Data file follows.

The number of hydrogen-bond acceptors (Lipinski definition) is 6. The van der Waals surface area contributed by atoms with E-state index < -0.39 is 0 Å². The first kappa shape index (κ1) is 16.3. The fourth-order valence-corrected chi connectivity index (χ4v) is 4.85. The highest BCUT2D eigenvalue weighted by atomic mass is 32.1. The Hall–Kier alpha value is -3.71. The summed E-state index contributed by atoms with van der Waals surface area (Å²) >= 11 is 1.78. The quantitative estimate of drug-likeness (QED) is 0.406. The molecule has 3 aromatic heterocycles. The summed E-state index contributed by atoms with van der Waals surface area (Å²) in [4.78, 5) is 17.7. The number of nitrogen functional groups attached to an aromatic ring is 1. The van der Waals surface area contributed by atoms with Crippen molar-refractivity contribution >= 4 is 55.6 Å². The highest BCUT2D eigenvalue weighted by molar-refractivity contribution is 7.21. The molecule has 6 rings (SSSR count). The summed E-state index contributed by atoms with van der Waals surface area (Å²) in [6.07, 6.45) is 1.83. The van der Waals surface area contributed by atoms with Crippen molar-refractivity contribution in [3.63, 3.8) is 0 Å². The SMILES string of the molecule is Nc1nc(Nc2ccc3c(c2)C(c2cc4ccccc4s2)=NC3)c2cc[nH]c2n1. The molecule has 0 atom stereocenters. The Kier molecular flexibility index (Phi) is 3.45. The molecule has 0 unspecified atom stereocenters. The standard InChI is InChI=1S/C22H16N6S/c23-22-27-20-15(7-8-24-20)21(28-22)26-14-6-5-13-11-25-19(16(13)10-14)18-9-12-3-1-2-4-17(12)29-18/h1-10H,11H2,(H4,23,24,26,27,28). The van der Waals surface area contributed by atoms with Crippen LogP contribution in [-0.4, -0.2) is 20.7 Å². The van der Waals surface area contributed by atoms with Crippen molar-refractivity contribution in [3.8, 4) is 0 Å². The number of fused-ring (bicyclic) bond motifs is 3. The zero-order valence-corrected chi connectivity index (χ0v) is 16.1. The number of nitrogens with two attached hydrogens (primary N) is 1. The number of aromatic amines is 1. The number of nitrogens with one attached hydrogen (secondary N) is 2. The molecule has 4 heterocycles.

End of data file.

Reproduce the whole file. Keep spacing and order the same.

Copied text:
The number of hydrogen-bond acceptors (Lipinski definition) is 6. The van der Waals surface area contributed by atoms with E-state index < -0.39 is 0 Å². The first kappa shape index (κ1) is 16.3. The fourth-order valence-corrected chi connectivity index (χ4v) is 4.85. The highest BCUT2D eigenvalue weighted by atomic mass is 32.1. The Hall–Kier alpha value is -3.71. The summed E-state index contributed by atoms with van der Waals surface area (Å²) >= 11 is 1.78. The quantitative estimate of drug-likeness (QED) is 0.406. The molecule has 3 aromatic heterocycles. The summed E-state index contributed by atoms with van der Waals surface area (Å²) in [4.78, 5) is 17.7. The number of nitrogen functional groups attached to an aromatic ring is 1. The van der Waals surface area contributed by atoms with Crippen molar-refractivity contribution >= 4 is 55.6 Å². The highest BCUT2D eigenvalue weighted by molar-refractivity contribution is 7.21. The molecule has 6 rings (SSSR count). The summed E-state index contributed by atoms with van der Waals surface area (Å²) in [6.07, 6.45) is 1.83. The van der Waals surface area contributed by atoms with Crippen molar-refractivity contribution in [3.63, 3.8) is 0 Å². The SMILES string of the molecule is Nc1nc(Nc2ccc3c(c2)C(c2cc4ccccc4s2)=NC3)c2cc[nH]c2n1. The molecule has 0 atom stereocenters. The Kier molecular flexibility index (Phi) is 3.45. The molecule has 0 unspecified atom stereocenters. The standard InChI is InChI=1S/C22H16N6S/c23-22-27-20-15(7-8-24-20)21(28-22)26-14-6-5-13-11-25-19(16(13)10-14)18-9-12-3-1-2-4-17(12)29-18/h1-10H,11H2,(H4,23,24,26,27,28). The van der Waals surface area contributed by atoms with Crippen LogP contribution in [-0.4, -0.2) is 20.7 Å². The van der Waals surface area contributed by atoms with Crippen molar-refractivity contribution in [3.8, 4) is 0 Å². The number of fused-ring (bicyclic) bond motifs is 3. The zero-order valence-corrected chi connectivity index (χ0v) is 16.1. The number of nitrogens with two attached hydrogens (primary N) is 1. The number of aromatic amines is 1. The number of nitrogens with one attached hydrogen (secondary N) is 2. The molecule has 4 heterocycles.